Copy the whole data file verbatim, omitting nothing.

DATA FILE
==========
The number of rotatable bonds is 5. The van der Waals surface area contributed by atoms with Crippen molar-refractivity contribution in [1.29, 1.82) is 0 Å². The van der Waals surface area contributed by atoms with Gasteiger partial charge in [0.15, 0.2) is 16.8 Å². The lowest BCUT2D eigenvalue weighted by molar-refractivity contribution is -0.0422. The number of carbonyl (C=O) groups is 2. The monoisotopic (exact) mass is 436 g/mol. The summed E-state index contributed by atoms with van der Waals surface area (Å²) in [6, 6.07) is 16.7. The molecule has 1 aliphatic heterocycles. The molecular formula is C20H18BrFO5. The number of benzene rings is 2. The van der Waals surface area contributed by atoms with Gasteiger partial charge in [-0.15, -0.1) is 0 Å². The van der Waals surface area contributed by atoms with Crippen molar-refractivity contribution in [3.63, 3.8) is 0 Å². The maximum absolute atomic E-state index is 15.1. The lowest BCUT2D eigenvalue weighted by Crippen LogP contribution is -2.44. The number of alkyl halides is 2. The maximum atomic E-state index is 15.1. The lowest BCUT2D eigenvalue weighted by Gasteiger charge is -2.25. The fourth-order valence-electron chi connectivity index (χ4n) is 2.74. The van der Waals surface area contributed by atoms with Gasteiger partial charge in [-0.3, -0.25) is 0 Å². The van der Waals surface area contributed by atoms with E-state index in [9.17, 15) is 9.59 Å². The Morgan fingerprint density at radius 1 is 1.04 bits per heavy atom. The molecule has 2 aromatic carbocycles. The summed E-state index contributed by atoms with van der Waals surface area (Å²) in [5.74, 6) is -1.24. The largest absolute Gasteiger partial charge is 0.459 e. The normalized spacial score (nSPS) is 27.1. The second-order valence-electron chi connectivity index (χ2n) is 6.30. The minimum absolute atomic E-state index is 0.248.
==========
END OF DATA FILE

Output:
The number of rotatable bonds is 5. The van der Waals surface area contributed by atoms with Crippen molar-refractivity contribution in [1.29, 1.82) is 0 Å². The van der Waals surface area contributed by atoms with Gasteiger partial charge in [0.15, 0.2) is 16.8 Å². The lowest BCUT2D eigenvalue weighted by molar-refractivity contribution is -0.0422. The number of carbonyl (C=O) groups is 2. The monoisotopic (exact) mass is 436 g/mol. The summed E-state index contributed by atoms with van der Waals surface area (Å²) in [6, 6.07) is 16.7. The molecule has 1 aliphatic heterocycles. The molecular formula is C20H18BrFO5. The number of benzene rings is 2. The van der Waals surface area contributed by atoms with Gasteiger partial charge in [-0.15, -0.1) is 0 Å². The van der Waals surface area contributed by atoms with Crippen molar-refractivity contribution in [3.63, 3.8) is 0 Å². The maximum absolute atomic E-state index is 15.1. The lowest BCUT2D eigenvalue weighted by Crippen LogP contribution is -2.44. The number of alkyl halides is 2. The maximum atomic E-state index is 15.1. The lowest BCUT2D eigenvalue weighted by Gasteiger charge is -2.25. The fourth-order valence-electron chi connectivity index (χ4n) is 2.74. The van der Waals surface area contributed by atoms with Gasteiger partial charge in [-0.3, -0.25) is 0 Å². The van der Waals surface area contributed by atoms with E-state index in [9.17, 15) is 9.59 Å². The Morgan fingerprint density at radius 1 is 1.04 bits per heavy atom. The molecule has 2 aromatic carbocycles. The summed E-state index contributed by atoms with van der Waals surface area (Å²) in [5.74, 6) is -1.24. The largest absolute Gasteiger partial charge is 0.459 e. The normalized spacial score (nSPS) is 27.1. The second-order valence-electron chi connectivity index (χ2n) is 6.30. The minimum absolute atomic E-state index is 0.248.